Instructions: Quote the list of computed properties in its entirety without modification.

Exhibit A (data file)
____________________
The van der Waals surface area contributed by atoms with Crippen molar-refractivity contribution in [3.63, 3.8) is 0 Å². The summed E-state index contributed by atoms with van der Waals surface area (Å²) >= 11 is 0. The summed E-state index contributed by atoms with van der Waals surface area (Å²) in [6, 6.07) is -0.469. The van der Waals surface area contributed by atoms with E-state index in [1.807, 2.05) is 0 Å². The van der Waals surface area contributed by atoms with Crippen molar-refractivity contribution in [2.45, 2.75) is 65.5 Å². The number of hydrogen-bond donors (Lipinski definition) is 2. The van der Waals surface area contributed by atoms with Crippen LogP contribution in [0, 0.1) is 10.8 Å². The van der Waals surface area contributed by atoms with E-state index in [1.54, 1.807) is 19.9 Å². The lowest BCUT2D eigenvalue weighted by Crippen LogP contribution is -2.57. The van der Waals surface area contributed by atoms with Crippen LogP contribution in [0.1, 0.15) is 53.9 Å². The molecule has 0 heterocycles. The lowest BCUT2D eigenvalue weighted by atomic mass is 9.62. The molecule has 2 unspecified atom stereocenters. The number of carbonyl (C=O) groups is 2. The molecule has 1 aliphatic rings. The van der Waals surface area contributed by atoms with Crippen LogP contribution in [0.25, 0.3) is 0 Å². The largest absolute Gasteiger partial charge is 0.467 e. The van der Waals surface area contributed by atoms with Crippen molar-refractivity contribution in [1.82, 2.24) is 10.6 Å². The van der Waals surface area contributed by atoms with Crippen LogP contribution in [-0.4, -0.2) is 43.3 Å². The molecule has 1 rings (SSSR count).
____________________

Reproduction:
The van der Waals surface area contributed by atoms with Crippen molar-refractivity contribution in [3.63, 3.8) is 0 Å². The summed E-state index contributed by atoms with van der Waals surface area (Å²) >= 11 is 0. The summed E-state index contributed by atoms with van der Waals surface area (Å²) in [6, 6.07) is -0.469. The van der Waals surface area contributed by atoms with E-state index in [1.807, 2.05) is 0 Å². The van der Waals surface area contributed by atoms with Crippen molar-refractivity contribution in [2.45, 2.75) is 65.5 Å². The number of hydrogen-bond donors (Lipinski definition) is 2. The van der Waals surface area contributed by atoms with Crippen LogP contribution in [0, 0.1) is 10.8 Å². The van der Waals surface area contributed by atoms with E-state index in [1.54, 1.807) is 19.9 Å². The lowest BCUT2D eigenvalue weighted by Crippen LogP contribution is -2.57. The van der Waals surface area contributed by atoms with Crippen LogP contribution in [0.1, 0.15) is 53.9 Å². The molecule has 0 heterocycles. The lowest BCUT2D eigenvalue weighted by atomic mass is 9.62. The molecule has 2 unspecified atom stereocenters. The number of carbonyl (C=O) groups is 2. The molecule has 1 aliphatic rings. The van der Waals surface area contributed by atoms with Crippen LogP contribution in [0.25, 0.3) is 0 Å². The largest absolute Gasteiger partial charge is 0.467 e. The van der Waals surface area contributed by atoms with Crippen molar-refractivity contribution in [1.82, 2.24) is 10.6 Å². The van der Waals surface area contributed by atoms with Crippen LogP contribution in [-0.4, -0.2) is 43.3 Å². The molecule has 1 rings (SSSR count).